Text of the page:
The Two Gentlemen of Verona 3.2
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The Two Gentlemen of Verona

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ACT III SCENE II The same. The Duke's palace. 
[Enter DUKE and THURIO]
DUKESir Thurio, fear not but that she will love you,
Now Valentine is banish'd from her sight.
THURIOSince his exile she hath despised me most,
Forsworn my company and rail'd at me,
That I am desperate of obtaining her.5
DUKEThis weak impress of love is as a figure
Trenched in ice, which with an hour's heat
Dissolves to water and doth lose his form.
A little time will melt her frozen thoughts
And worthless Valentine shall be forgot.10
How now, Sir Proteus! Is your countryman
According to our proclamation gone?
PROTEUSGone, my good lord.
DUKEMy daughter takes his going grievously.
PROTEUSA little time, my lord, will kill that grief.15
DUKESo I believe; but Thurio thinks not so.
Proteus, the good conceit I hold of thee--
For thou hast shown some sign of good desert--
Makes me the better to confer with thee.
PROTEUSLonger than I prove loyal to your grace20
Let me not live to look upon your grace.
DUKEThou know'st how willingly I would effect
The match between Sir Thurio and my daughter.
PROTEUSI do, my lord.
DUKEAnd also, I think, thou art not ignorant25
How she opposes her against my will
PROTEUSShe did, my lord, when Valentine was here.
DUKEAy, and perversely she persevers so.
What might we do to make the girl forget
The love of Valentine and love Sir Thurio?30
PROTEUSThe best way is to slander Valentine
With falsehood, cowardice and poor descent,
Three things that women highly hold in hate.
DUKEAy, but she'll think that it is spoke in hate.
PROTEUSAy, if his enemy deliver it:35
Therefore it must with circumstance be spoken
By one whom she esteemeth as his friend.
DUKEThen you must undertake to slander him.
PROTEUSAnd that, my lord, I shall be loath to do:
'Tis an ill office for a gentleman,40
Especially against his very friend.
DUKEWhere your good word cannot advantage him,
Your slander never can endamage him;
Therefore the office is indifferent,
Being entreated to it by your friend.45
PROTEUSYou have prevail'd, my lord; if I can do it
By ought that I can speak in his dispraise,
She shall not long continue love to him.
But say this weed her love from Valentine,
It follows not that she will love Sir Thurio.50
THURIOTherefore, as you unwind her love from him,
Lest it should ravel and be good to none,
You must provide to bottom it on me;
Which must be done by praising me as much
As you in worth dispraise Sir Valentine.55
DUKEAnd, Proteus, we dare trust you in this kind,
Because we know, on Valentine's report,
You are already Love's firm votary
And cannot soon revolt and change your mind.
Upon this warrant shall you have access60
Where you with Silvia may confer at large;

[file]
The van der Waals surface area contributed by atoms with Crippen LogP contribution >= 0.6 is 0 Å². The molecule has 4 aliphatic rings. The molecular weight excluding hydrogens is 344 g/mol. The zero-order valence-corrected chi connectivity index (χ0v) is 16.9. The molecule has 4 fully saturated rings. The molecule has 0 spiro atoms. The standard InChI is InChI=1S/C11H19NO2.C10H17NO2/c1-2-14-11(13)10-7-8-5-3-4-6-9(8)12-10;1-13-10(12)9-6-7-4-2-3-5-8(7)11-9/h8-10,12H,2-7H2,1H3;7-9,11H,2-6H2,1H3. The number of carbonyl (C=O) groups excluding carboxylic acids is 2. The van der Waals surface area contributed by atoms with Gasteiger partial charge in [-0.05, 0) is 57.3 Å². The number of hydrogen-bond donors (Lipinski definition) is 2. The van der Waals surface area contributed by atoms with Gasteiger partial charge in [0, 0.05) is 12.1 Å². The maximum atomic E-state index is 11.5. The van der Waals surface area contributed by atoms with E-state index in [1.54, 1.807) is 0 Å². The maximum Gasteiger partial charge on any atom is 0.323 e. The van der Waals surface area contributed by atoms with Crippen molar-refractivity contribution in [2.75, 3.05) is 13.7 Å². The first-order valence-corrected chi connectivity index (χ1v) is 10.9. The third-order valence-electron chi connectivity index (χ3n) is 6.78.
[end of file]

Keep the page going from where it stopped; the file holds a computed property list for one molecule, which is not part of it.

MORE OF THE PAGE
For she is lumpish, heavy, melancholy,
And, for your friend's sake, will be glad of you;
Where you may temper her by your persuasion
To hate young Valentine and love my friend.65
PROTEUSAs much as I can do, I will effect:
But you, Sir Thurio, are not sharp enough;
You must lay lime to tangle her desires
By wailful sonnets, whose composed rhymes
Should be full-fraught with serviceable vows.70
Much is the force of heaven-bred poesy.
PROTEUSSay that upon the altar of her beauty
You sacrifice your tears, your sighs, your heart:
Write till your ink be dry, and with your tears75
Moist it again, and frame some feeling line
That may discover such integrity:
For Orpheus' lute was strung with poets' sinews,
Whose golden touch could soften steel and stones,
Make tigers tame and huge leviathans80
Forsake unsounded deeps to dance on sands.
After your dire-lamenting elegies,
Visit by night your lady's chamber-window
With some sweet concert; to their instruments
Tune a deploring dump: the night's dead silence85
Will well become such sweet-complaining grievance.
This, or else nothing, will inherit her.
DUKEThis discipline shows thou hast been in love.
THURIOAnd thy advice this night I'll put in practise.
Therefore, sweet Proteus, my direction-giver,90
Let us into the city presently
To sort some gentlemen well skill'd in music.
I have a sonnet that will serve the turn
To give the onset to thy good advice.
DUKEAbout it, gentlemen!95
PROTEUSWe'll wait upon your grace till after supper,
And afterward determine our proceedings.
DUKEEven now about it! I will pardon you.

Next: The Two Gentlemen of Verona, Act 4, Scene 1

Explanatory notes for Act 3, Scene 2
From The Two Gentlemen of Verona. Ed. Israel Gollancz. New York: University Society.

54. bottom it:- "As you unwind her love from him, make me the bottom on which you wind it. A bottom is the housewife's term for that upon which a ball of yarn or thread is wound. Thus in Grange's Garden, 1557: -
"A bottom for your silk, it seems,
My letters are become,
Which, oft with winding off and on,
Are wasted whole and some."
88. inherit her:- To inherit is sometimes used by Shakespeare for to gain possession of, without any notion of inheritance. Milton, in Comus, has "disinherit Chaos," meaning only to dispossess it.

93. To sort, to choose out.

How to cite the explanatory notes:
Shakespeare, William. The Two Gentlemen of Verona. Ed. Israel Gollancz. New York: University Society, 1901. Shakespeare Online. 10 Aug. 2010. (date when you accessed the information) < >.

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